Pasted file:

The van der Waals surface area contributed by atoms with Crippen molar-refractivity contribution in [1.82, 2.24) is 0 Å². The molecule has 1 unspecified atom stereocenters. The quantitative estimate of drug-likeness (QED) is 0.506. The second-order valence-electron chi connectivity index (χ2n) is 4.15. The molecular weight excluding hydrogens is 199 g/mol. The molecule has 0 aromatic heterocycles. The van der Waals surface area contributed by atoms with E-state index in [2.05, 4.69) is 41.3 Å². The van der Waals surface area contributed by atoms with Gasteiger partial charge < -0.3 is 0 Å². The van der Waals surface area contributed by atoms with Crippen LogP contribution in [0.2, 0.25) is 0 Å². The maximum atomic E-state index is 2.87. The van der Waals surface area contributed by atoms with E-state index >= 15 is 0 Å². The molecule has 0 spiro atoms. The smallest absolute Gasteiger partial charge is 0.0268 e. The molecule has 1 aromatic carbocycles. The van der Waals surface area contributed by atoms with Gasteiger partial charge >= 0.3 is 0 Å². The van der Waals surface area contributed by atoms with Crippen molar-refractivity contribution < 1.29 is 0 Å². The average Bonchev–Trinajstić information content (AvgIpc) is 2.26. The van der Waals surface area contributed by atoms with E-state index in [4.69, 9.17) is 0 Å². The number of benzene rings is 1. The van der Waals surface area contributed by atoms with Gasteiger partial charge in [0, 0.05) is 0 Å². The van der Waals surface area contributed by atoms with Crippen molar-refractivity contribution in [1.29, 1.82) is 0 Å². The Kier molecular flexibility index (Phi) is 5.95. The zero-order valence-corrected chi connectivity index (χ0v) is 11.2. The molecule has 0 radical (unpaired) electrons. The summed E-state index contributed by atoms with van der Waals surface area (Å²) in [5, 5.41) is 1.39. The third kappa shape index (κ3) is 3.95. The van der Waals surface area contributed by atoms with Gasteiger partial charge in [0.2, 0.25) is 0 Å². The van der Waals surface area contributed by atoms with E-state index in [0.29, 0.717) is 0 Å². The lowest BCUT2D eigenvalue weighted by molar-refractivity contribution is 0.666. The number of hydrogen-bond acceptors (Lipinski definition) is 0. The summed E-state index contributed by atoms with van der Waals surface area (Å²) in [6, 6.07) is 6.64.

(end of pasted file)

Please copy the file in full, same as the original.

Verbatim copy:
The van der Waals surface area contributed by atoms with Crippen molar-refractivity contribution in [1.82, 2.24) is 0 Å². The molecule has 1 unspecified atom stereocenters. The quantitative estimate of drug-likeness (QED) is 0.506. The second-order valence-electron chi connectivity index (χ2n) is 4.15. The molecular weight excluding hydrogens is 199 g/mol. The molecule has 0 aromatic heterocycles. The van der Waals surface area contributed by atoms with E-state index in [2.05, 4.69) is 41.3 Å². The van der Waals surface area contributed by atoms with Gasteiger partial charge < -0.3 is 0 Å². The van der Waals surface area contributed by atoms with Crippen LogP contribution in [0.2, 0.25) is 0 Å². The maximum atomic E-state index is 2.87. The van der Waals surface area contributed by atoms with E-state index >= 15 is 0 Å². The molecule has 0 spiro atoms. The smallest absolute Gasteiger partial charge is 0.0268 e. The molecule has 1 aromatic carbocycles. The van der Waals surface area contributed by atoms with Gasteiger partial charge >= 0.3 is 0 Å². The van der Waals surface area contributed by atoms with Crippen molar-refractivity contribution < 1.29 is 0 Å². The average Bonchev–Trinajstić information content (AvgIpc) is 2.26. The van der Waals surface area contributed by atoms with E-state index in [4.69, 9.17) is 0 Å². The number of benzene rings is 1. The van der Waals surface area contributed by atoms with Gasteiger partial charge in [0, 0.05) is 0 Å². The van der Waals surface area contributed by atoms with Crippen molar-refractivity contribution in [1.29, 1.82) is 0 Å². The Kier molecular flexibility index (Phi) is 5.95. The zero-order valence-corrected chi connectivity index (χ0v) is 11.2. The molecule has 0 radical (unpaired) electrons. The summed E-state index contributed by atoms with van der Waals surface area (Å²) in [5, 5.41) is 1.39. The third kappa shape index (κ3) is 3.95. The van der Waals surface area contributed by atoms with Gasteiger partial charge in [0.2, 0.25) is 0 Å². The van der Waals surface area contributed by atoms with E-state index in [0.29, 0.717) is 0 Å². The lowest BCUT2D eigenvalue weighted by molar-refractivity contribution is 0.666. The number of hydrogen-bond acceptors (Lipinski definition) is 0. The summed E-state index contributed by atoms with van der Waals surface area (Å²) in [6, 6.07) is 6.64.